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Why Foreign Missions? 20a1. The Gospel According to Paul: Sermons and Confessions

Why Foreign Missions?  20a1. The Gospel According to Paul: Sermons and Confessions

What Gospel did the early Church take to the Jews and Gentiles of the Roman world outside Israel?  This study, focussed mostly on Paul, begins a section that seeks to identify the content of the early Church’s ‘Gospel.’  Here, I will present how several scholars, such as C. H. Dodd and James D. G. Dunn, have approached and answered the question, ‘What is the Gospel According to Paul?’ by exploring sermons and confessional formulae in Acts and Paul. [1]  The next studies will expand this discussion.

Challenges in the Twentieth Century

The twentieth century saw several challenges to coming up with a content to the Gospel.  Michael Green discussed these in Evangelism in the Early Church.[2]  First, there is the question of whether different scholars can arrive at the same results when reviewing the evidence from the New Testament.  Is there a unity to the content of the Gospel?  Second, existentialists (such as Rudolf Bultmann) predictably argued against the very possibility of a content to the Gospel.  Their emphasis was on the faith that was elicited—on ‘believing,’ not on ‘beliefs.’  A third challenge was the claim that, while there was content to the Gospel, it varied according to context.  Thus the Gospel was not monolithic but dynamic.  A fourth challenge was whether the speeches in Acts that present the Gospel were not considered by some scholars to reflect actual speeches of the early Church so much as Luke’s own theology.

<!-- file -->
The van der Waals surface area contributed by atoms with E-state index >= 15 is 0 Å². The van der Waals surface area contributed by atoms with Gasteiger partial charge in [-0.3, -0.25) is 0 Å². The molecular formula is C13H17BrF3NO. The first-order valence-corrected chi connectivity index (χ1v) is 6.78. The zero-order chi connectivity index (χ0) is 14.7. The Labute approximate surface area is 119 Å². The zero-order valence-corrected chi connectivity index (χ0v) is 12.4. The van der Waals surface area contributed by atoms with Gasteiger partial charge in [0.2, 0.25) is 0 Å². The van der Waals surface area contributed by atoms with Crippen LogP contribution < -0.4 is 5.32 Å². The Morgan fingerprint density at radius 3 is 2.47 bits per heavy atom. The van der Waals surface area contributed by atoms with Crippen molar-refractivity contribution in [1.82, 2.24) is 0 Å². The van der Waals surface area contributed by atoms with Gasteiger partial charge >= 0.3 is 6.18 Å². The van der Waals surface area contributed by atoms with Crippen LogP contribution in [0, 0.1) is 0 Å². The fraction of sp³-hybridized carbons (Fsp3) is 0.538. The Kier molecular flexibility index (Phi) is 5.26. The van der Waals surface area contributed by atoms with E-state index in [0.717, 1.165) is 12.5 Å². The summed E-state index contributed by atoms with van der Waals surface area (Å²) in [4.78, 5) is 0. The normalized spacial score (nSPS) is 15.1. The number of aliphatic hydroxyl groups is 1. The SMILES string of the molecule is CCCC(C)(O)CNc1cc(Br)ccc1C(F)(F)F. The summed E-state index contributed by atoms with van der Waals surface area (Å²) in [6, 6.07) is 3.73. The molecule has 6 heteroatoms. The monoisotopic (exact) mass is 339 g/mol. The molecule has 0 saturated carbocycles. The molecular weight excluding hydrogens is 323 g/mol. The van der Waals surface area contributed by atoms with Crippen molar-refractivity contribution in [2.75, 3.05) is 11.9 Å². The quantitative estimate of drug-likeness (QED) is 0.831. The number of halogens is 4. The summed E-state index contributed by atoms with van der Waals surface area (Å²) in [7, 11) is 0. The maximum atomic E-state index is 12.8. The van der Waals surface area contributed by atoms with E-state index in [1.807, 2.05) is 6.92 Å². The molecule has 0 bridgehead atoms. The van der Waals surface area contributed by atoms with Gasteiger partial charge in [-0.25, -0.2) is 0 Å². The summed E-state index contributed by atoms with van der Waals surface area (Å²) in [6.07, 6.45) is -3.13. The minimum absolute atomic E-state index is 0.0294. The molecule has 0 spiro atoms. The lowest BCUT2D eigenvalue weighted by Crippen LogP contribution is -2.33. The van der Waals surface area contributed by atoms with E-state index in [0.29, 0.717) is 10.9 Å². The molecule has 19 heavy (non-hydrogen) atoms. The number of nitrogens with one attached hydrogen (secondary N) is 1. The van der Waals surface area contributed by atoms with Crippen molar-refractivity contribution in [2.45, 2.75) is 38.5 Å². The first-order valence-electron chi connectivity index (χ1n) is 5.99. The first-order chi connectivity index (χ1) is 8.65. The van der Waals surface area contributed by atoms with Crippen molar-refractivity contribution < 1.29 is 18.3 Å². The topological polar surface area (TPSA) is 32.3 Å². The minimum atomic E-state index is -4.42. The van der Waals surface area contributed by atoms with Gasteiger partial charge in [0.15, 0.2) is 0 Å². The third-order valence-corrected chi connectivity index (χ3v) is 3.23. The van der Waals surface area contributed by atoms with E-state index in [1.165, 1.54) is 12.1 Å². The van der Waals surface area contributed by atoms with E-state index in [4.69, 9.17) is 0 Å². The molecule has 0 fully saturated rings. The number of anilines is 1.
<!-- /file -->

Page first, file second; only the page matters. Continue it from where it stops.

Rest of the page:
Green concluded his consideration of these challenges by saying that scholars (such as C. H. Dodd, Ralph Martin, W. Hollenweger, and T. W. Manson) looking at the early creeds in the New Testament found a unified content to the Gospel.  This creedal approach confirms the content of the Gospel, as follows:

Jesus Christ was God's last word  to man, the one who brought as much of God to us as we could appreciate in the only terms we could take it in, the terms of a human life; the one who in dying and rising again was manifestly vindicated in his claims and achievement.[3]

C. H. Dodd

C. H. Dodd believed that he identified an early kerygma of the early Church by comparing the speeches of Acts with passages from Paul's letters and noting recurrent themes.[4]  Of particular importance in the letters are the following passages: 1 Cor. 15.1ff; Rom. 1.1ff; and 1 Cor. 1.23; 2.2‑6; 3.10ff; 2 Cor. 4.4; Rom. 10.8f; 14.9f.  Dodd himself arranged the themes slightly differently in several places, so the following presentation of Dodd’s work is taken from M. Green, Evangelism in the Early Church:[5]

“*The Age of Fulfillment had dawned.
*This has taken place through the ministry, death and resurrection of Jesus.
*By virtue of the resurrection, Jesus has been exalted to the right hand of God, as Messianic head of the new Israel.
*The Holy Spirit in the Church is the sign of Christ's present power and glory.
*The Messianic Age will shortly reach its consummation in the return of Christ....
*The Kerygma always closes with an appeal for repentance, the offer of forgiveness and the Holy Spirit, and the promise of salvation, that is, the life of the Age to Come to those who enter the community."

Not only are such points to be found in creedal statements in Paul’s letters but also in the speeches in the book of Acts.  One might, e.g., work through these features of the kerygma in Peter’s speech in Acts 2.  What we see in Dodd’s proposal is that the early Church’s Gospel (not only Paul’s) focussed on Jesus Christ.  This entailed who Jesus is, what he had accomplished, and that he fulfills what had been promised by the prophets of Israel. 

Dodd wrote in the days before we began to speak of narrative theology in Scripture, but the narrative dimensions of the Gospel can be appreciated in our day.  The prophets told a story about a messianic age that is fulfilled in the story of Jesus and is now experienced in the story of the Church.  Sixty-one years later, for example, Ben Witherington could phrase the ‘tapestry of Paul’s theology’ in terms of a story that was comprised of four stories:[6]